Winner of the Hugo and John W. Campbell awards.
What I found most interesting about this novel was the portrait of a non-humanoid species that had evolved on a planet with a variable sun. Once each generation, the star dims and the planet goes through a long "winter" in which even the atmosphere freezes, so life must hibernate in hidden places. When the star brightens and the planet warms up again, life makes a frenzied effort to do as much as it can before the next freeze. The people of the planet ("spiders") are fairly new to industrialization. The generation we are introduced to is the first to have a genius who sees a way to use technology so society and the spiders can continue functioning during the "winters".
But this is also happening at a time when two antagonistic human expeditions have come to the star system to investigate radio signals from the planet that had been detected. A space battle between the two expeditions has left both disabled in space, but the more predatory of the two groups has taken a dominant position over all the survivors. During the years it takes to rebuild their ships in space, the spiders on the planet have a chance to develop further before having to deal with the human aggressors. But partly, the humans have been waiting for the planet to develop technology the humans need.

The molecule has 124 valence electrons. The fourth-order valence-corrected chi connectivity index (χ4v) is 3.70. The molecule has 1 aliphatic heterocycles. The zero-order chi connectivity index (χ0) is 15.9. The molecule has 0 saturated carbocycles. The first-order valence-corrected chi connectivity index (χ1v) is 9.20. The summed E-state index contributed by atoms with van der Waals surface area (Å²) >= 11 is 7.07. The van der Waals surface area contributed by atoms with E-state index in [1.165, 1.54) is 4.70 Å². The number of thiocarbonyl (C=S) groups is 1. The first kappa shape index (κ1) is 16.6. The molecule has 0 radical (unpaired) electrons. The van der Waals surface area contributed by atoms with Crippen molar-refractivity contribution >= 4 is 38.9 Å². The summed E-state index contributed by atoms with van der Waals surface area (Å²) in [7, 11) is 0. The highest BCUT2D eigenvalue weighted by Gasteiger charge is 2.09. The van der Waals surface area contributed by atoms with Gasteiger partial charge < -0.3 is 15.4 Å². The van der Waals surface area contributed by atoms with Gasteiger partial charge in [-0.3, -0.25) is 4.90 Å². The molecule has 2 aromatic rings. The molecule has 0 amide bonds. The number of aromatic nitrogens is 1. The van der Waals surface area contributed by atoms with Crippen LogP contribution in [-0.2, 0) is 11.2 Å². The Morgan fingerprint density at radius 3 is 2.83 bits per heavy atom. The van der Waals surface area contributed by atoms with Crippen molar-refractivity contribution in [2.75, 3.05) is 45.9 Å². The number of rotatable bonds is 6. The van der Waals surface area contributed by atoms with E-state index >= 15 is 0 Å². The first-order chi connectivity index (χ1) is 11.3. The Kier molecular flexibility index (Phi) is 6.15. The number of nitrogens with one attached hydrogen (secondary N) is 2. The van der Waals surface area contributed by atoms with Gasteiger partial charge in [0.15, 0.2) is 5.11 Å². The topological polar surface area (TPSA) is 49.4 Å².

Also during this period, a member of the other human group prepares to act against the predators. A major part of his work involves nanomachines, programming and such technology that could appeal to fans of cyberpunk. The effort is difficult because the predators are very skillful rulers, manipulators, spies and tricksters. They also have a form of mind control they use on some prisoners. It is a long, twisty and elaborate conspiracy.
The spiders are not a united, peace-loving species either. The competing spider nations find the periods when most spiders have gone into hibernation at the beginning of "winter" and before most spiders have come out of hibernation to be strategic times to maximize their relative positions. Therefore technology to extend when soldiers can function has played a role in the developing new science. And when one nation plans to use technology to allow their society to function through the whole "winter", other nations view this as a serious threat to their future. The modernization also provokes religious fundamentalists into actions that complicate matters.
The part of the story about the struggle among the humans is well done, but would not have made a book I would have picked to read if the people on the planet were just a third group of humans. However, with the fine presentation of a different kind of planet, a non-human species and their societies, this becomes a very desirable book.